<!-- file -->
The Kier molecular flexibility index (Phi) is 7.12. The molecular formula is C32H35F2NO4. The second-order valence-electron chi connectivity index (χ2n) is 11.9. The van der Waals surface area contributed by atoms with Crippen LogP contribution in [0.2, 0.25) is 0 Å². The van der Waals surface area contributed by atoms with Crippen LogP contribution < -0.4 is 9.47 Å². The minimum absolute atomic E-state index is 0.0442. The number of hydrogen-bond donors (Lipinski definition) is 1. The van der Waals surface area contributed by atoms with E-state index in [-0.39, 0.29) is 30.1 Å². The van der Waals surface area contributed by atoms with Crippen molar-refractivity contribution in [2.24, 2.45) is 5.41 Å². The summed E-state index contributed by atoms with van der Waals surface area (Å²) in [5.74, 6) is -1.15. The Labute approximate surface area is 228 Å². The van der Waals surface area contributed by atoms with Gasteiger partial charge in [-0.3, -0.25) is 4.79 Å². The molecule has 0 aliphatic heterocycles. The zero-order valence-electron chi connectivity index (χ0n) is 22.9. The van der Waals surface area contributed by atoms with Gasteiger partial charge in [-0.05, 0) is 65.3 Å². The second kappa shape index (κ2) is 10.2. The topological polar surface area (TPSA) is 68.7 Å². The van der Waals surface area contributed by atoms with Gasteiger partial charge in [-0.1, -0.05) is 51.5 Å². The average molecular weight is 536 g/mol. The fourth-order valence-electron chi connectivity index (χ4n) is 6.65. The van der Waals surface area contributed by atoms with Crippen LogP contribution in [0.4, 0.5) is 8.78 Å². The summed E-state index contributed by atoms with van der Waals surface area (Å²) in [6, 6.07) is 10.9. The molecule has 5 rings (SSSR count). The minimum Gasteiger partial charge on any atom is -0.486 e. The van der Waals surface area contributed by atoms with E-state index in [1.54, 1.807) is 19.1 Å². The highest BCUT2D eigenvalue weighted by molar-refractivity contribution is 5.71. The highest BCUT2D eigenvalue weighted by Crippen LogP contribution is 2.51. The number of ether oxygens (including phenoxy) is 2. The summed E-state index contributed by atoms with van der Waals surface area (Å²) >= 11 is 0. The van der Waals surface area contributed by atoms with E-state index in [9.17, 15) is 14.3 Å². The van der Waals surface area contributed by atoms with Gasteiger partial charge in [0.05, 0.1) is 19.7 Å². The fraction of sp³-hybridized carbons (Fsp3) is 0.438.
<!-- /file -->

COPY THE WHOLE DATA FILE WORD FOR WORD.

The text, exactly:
The Kier molecular flexibility index (Phi) is 7.12. The molecular formula is C32H35F2NO4. The second-order valence-electron chi connectivity index (χ2n) is 11.9. The van der Waals surface area contributed by atoms with Crippen LogP contribution in [0.2, 0.25) is 0 Å². The van der Waals surface area contributed by atoms with Crippen LogP contribution < -0.4 is 9.47 Å². The minimum absolute atomic E-state index is 0.0442. The number of hydrogen-bond donors (Lipinski definition) is 1. The van der Waals surface area contributed by atoms with E-state index in [-0.39, 0.29) is 30.1 Å². The van der Waals surface area contributed by atoms with Crippen molar-refractivity contribution in [2.24, 2.45) is 5.41 Å². The summed E-state index contributed by atoms with van der Waals surface area (Å²) in [5.74, 6) is -1.15. The Labute approximate surface area is 228 Å². The van der Waals surface area contributed by atoms with Gasteiger partial charge in [-0.3, -0.25) is 4.79 Å². The molecule has 0 aliphatic heterocycles. The zero-order valence-electron chi connectivity index (χ0n) is 22.9. The van der Waals surface area contributed by atoms with Gasteiger partial charge in [-0.05, 0) is 65.3 Å². The second kappa shape index (κ2) is 10.2. The topological polar surface area (TPSA) is 68.7 Å². The van der Waals surface area contributed by atoms with Gasteiger partial charge in [-0.1, -0.05) is 51.5 Å². The average molecular weight is 536 g/mol. The fourth-order valence-electron chi connectivity index (χ4n) is 6.65. The van der Waals surface area contributed by atoms with Crippen LogP contribution in [0.4, 0.5) is 8.78 Å². The summed E-state index contributed by atoms with van der Waals surface area (Å²) in [6, 6.07) is 10.9. The molecule has 5 rings (SSSR count). The minimum Gasteiger partial charge on any atom is -0.486 e. The van der Waals surface area contributed by atoms with E-state index in [1.54, 1.807) is 19.1 Å². The highest BCUT2D eigenvalue weighted by molar-refractivity contribution is 5.71. The highest BCUT2D eigenvalue weighted by Crippen LogP contribution is 2.51. The number of ether oxygens (including phenoxy) is 2. The summed E-state index contributed by atoms with van der Waals surface area (Å²) >= 11 is 0. The van der Waals surface area contributed by atoms with E-state index in [9.17, 15) is 14.3 Å². The van der Waals surface area contributed by atoms with Gasteiger partial charge in [0.05, 0.1) is 19.7 Å². The fraction of sp³-hybridized carbons (Fsp3) is 0.438.